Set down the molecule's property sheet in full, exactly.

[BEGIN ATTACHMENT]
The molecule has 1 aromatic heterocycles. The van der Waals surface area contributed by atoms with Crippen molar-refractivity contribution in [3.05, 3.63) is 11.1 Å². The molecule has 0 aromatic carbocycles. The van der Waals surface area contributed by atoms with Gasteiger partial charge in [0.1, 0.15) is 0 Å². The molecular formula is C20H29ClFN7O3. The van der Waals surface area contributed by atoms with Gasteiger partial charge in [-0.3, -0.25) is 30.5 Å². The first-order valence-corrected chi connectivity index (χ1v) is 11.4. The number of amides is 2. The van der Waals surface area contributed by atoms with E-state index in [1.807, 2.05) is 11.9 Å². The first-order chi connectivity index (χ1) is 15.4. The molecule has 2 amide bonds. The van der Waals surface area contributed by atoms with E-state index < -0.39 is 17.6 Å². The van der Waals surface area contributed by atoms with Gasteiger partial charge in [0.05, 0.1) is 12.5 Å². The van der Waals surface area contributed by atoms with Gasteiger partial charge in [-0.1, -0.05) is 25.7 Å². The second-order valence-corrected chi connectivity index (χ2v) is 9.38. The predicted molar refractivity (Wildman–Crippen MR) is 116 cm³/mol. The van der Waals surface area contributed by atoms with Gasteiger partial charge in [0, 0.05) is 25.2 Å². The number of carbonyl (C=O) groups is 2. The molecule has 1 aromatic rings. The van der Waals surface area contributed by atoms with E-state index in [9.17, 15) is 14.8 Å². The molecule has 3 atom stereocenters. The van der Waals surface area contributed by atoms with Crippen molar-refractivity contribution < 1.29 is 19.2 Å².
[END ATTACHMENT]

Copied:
The molecule has 1 aromatic heterocycles. The van der Waals surface area contributed by atoms with Crippen molar-refractivity contribution in [3.05, 3.63) is 11.1 Å². The molecule has 0 aromatic carbocycles. The van der Waals surface area contributed by atoms with Gasteiger partial charge in [0.1, 0.15) is 0 Å². The molecular formula is C20H29ClFN7O3. The van der Waals surface area contributed by atoms with Gasteiger partial charge in [-0.3, -0.25) is 30.5 Å². The first-order valence-corrected chi connectivity index (χ1v) is 11.4. The number of amides is 2. The van der Waals surface area contributed by atoms with E-state index in [1.807, 2.05) is 11.9 Å². The first-order chi connectivity index (χ1) is 15.4. The molecule has 2 amide bonds. The van der Waals surface area contributed by atoms with E-state index < -0.39 is 17.6 Å². The van der Waals surface area contributed by atoms with Gasteiger partial charge in [0.05, 0.1) is 12.5 Å². The van der Waals surface area contributed by atoms with Gasteiger partial charge in [-0.1, -0.05) is 25.7 Å². The second-order valence-corrected chi connectivity index (χ2v) is 9.38. The predicted molar refractivity (Wildman–Crippen MR) is 116 cm³/mol. The van der Waals surface area contributed by atoms with Gasteiger partial charge in [0, 0.05) is 25.2 Å². The number of carbonyl (C=O) groups is 2. The molecule has 1 aromatic rings. The van der Waals surface area contributed by atoms with E-state index in [9.17, 15) is 14.8 Å². The molecule has 3 atom stereocenters. The van der Waals surface area contributed by atoms with Crippen molar-refractivity contribution < 1.29 is 19.2 Å².